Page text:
A collaborative approach has boosted outcomes for these patients. The international Improve Care Now network (improvecarenow.org) brings together more than 90 care centers in the effort to identify effective, evidence-based care. Among young patients at Improve Care Now network centers, 93% have satisfactory growth, and 80% are in remission.10 A network member, University of Minnesota Masonic Children’s Hospital improves on this average, reporting that 89% of its IBD patients are in remission, with 73% achieving a sustained clinical remission.11
The University of Minnesota Health pediatric gastroenterology program is ranked among the top in the nation by U.S. News & World Report. University of Minnesota Masonic Children’s Hospital is a founding member of Improve Care Now, an international group of care centers that share research and establish evidence-based models of care for treating inflammatory bowel disease (IBD). We are the only such center in the Twin Cities metro area. Patients within Improve Care Now centers enjoy good outcomes, and 89% of our patients with IBD are in remission, with 73% achieving a sustained clinical remission.
We provide the following services: growth assessment and complete IBD diagnostic evaluations, nutritional evaluations and therapy, individual treatment planning, and follow-up care. We also provide care coordination, have a parental support committee, and offer support services to our patients.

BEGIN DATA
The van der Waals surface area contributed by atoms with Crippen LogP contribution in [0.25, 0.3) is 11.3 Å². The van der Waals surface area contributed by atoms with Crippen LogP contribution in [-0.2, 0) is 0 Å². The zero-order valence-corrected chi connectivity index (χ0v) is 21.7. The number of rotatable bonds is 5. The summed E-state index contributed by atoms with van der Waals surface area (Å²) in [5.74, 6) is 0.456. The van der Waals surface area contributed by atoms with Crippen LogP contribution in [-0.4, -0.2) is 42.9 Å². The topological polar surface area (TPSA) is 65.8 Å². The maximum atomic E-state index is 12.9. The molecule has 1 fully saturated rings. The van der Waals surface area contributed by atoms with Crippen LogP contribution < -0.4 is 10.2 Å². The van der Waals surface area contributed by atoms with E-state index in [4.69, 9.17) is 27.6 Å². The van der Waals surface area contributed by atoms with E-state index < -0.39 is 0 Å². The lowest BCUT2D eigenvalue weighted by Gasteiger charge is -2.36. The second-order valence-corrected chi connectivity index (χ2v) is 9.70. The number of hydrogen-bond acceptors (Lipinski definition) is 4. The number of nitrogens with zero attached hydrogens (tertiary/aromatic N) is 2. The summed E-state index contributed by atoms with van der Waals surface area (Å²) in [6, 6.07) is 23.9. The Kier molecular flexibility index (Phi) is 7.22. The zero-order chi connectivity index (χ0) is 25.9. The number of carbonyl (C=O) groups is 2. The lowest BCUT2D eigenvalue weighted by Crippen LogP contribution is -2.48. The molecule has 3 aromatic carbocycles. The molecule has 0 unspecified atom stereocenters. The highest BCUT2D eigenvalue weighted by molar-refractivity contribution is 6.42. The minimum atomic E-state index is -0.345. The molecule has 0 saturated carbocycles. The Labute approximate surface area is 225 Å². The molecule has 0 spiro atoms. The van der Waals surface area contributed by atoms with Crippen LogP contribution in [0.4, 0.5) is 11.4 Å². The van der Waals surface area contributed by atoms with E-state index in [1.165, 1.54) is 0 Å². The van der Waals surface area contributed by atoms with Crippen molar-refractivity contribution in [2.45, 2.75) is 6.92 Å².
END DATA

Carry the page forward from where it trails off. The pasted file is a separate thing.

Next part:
Our pediatric gastroenterologists are also specialists in the treatment of growth disorders, cystic fibrosis, liver disease, intestinal failure, and pancreatitis.
Multidisciplinary, Collaborative Care
We coordinate with referring physicians at each treatment phase to provide uninterrupted care for youth with gastroenterological conditions. Our pediatric gastroenterologists work closely with pediatric specialists in nutrition, endocrinology, rheumatology, and psychology. University of Minnesota Health pediatric ophthalmologists and dermatologists provide regular screening for patients with IBD whose medications are associated with an increased risk of eye complications or skin cancers. Our immunology collaborators screen pediatric patients to manage risk of infections. We support our patients’ emotional growth and development and provide access to Camp Oasis, a residential summer program for children with IBD available through the Crohn’s and Colitis Foundation of America.
We strive to support referring physicians in our shared goal of helping youth with IBD take control of their health and thrive alongside their peers.
A young patient finds his symptoms reemerge and is diagnosed with a Clostridium difficile infection. Careful screening and a novel treatment help restore him to healthy growth and development.